The Illinois State Board of Elections has resoundingly rejected a settlement offer from Harvey Mayor Eric Kellogg, raising the possibility that his reign as head of the troubled south suburb could be coming to a close.
The board of elections, the government agency that regulates campaign activities, contends that Kellogg’s political committee owes civil penalties totaling $72,750 for failing to file mandatory fundraising disclosure reports in recent years.
Kellogg had hoped to persuade the elections board to forgive at least half the fines.
But board members on Tuesday unanimously rejected his settlement proposal.
“This guy is a chronic violator,” Board of Elections member William McGuffage says. “I don’t know why we should accept any offer.”
Now, Kellogg has just over a week to pay the $72,750 he owes the state. His campaign committee, “Citizens to Elect Eric J. Kellogg,” has $3,984 in cash as of Dec. 31, 2014, records show. If the figure is correct, he will have to look elsewhere for the money.
The deadline to pay is Jan. 29. If Kellogg misses it, his name can’t appear on the ballot in the April 7 election, effectively ending his 12-year tenure as mayor, according to the elections board. No other elections board meetings are scheduled this month, meaning Kellogg is unlikely to reach a settlement because the board must approve those proposals.
“We’re committed to resolving the issue one way or another,” Kellogg’s spokesman Sean Howard says. “The mayor will be on the ballot. And we’re looking forward to the election.”
The elections board has settled with other political committees, typically for at least 50 percent of the penalty.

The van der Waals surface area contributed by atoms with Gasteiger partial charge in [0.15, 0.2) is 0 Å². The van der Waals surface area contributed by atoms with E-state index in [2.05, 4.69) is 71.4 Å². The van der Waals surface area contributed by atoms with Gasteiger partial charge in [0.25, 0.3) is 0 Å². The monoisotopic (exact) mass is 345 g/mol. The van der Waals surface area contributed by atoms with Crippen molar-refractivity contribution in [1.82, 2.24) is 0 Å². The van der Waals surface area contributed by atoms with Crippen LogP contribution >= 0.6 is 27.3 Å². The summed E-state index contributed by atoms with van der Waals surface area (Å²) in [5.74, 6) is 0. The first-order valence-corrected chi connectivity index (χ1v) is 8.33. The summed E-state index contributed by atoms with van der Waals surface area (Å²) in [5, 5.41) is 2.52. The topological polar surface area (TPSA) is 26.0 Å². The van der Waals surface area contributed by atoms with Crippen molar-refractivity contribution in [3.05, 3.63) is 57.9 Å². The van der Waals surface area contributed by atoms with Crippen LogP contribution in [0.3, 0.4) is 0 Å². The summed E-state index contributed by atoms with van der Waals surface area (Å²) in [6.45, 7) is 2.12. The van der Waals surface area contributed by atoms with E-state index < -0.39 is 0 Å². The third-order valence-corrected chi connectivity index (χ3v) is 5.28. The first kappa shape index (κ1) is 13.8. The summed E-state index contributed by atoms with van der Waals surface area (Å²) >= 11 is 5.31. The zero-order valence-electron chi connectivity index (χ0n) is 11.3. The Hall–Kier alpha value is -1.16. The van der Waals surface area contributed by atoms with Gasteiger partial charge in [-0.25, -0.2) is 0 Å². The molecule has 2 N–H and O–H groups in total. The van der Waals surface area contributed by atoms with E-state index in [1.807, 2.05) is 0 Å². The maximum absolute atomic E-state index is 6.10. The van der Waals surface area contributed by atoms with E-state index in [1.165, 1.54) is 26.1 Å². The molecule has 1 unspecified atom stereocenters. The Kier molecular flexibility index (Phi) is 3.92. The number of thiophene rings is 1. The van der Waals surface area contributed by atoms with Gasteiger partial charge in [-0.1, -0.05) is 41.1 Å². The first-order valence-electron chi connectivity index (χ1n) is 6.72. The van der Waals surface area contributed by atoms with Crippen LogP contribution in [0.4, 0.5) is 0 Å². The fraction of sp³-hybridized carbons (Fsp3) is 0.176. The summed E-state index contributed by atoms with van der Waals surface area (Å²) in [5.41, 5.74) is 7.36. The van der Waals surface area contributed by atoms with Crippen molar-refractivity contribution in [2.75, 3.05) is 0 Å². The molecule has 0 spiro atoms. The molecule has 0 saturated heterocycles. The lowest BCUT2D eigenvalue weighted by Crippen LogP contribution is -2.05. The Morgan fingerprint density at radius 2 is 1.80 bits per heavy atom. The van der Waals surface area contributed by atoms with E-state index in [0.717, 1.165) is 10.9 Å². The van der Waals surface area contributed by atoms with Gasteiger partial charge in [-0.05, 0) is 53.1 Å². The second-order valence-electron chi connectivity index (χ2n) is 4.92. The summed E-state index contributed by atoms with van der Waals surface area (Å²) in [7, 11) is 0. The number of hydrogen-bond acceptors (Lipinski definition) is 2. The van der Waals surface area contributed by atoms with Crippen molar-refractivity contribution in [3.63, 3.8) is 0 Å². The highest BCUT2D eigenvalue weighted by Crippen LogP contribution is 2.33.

An attorney for Kellogg’s committee proposed something similar: A “reasonable initial payment” and then “a reasonable payment schedule for the remaining amount due, ultimately concluding with the Committee paying 50% of the outstanding balance, minus late fees and interest,” according to a copy of the offer. But the elections board on Tuesday was unwilling to negotiate.
In all, the elections board fined Kellogg’s committee $72,750. That includes $55,900 for “delinquently” filing a dozen quarterly reports, from March 2011 to September 2013, plus $16,850 for other related violations.
State law requires campaign committees to submit quarterly reports to the elections board.
The reports are supposed to reveal the names of all donors who have given $150 or more over the preceding three months, as well as detail how that cash was spent – whether for campaign signs, cellphones or something else.
The filings are then posted online for the public to review. The aim is transparency – so the public knows who’s donating money and whether it’s used for legitimate purposes. In Illinois, campaign funds are to be used only for political purposes, not for enhancing personal incomes.
This is just the latest controversy Kellogg has faced. Under his leadership, Harvey has come under intense scrutiny because of financial mismanagement, numerous misconduct allegations against its police officers and more. Last June the suburb was sued by the Securities and Exchange Commission for allegedly defrauding investors in a hotel development deal.
This story was written and reported by the Better Government Association’s Andrew Schroedter, who can be reached at email@example.com or (312) 821-9035.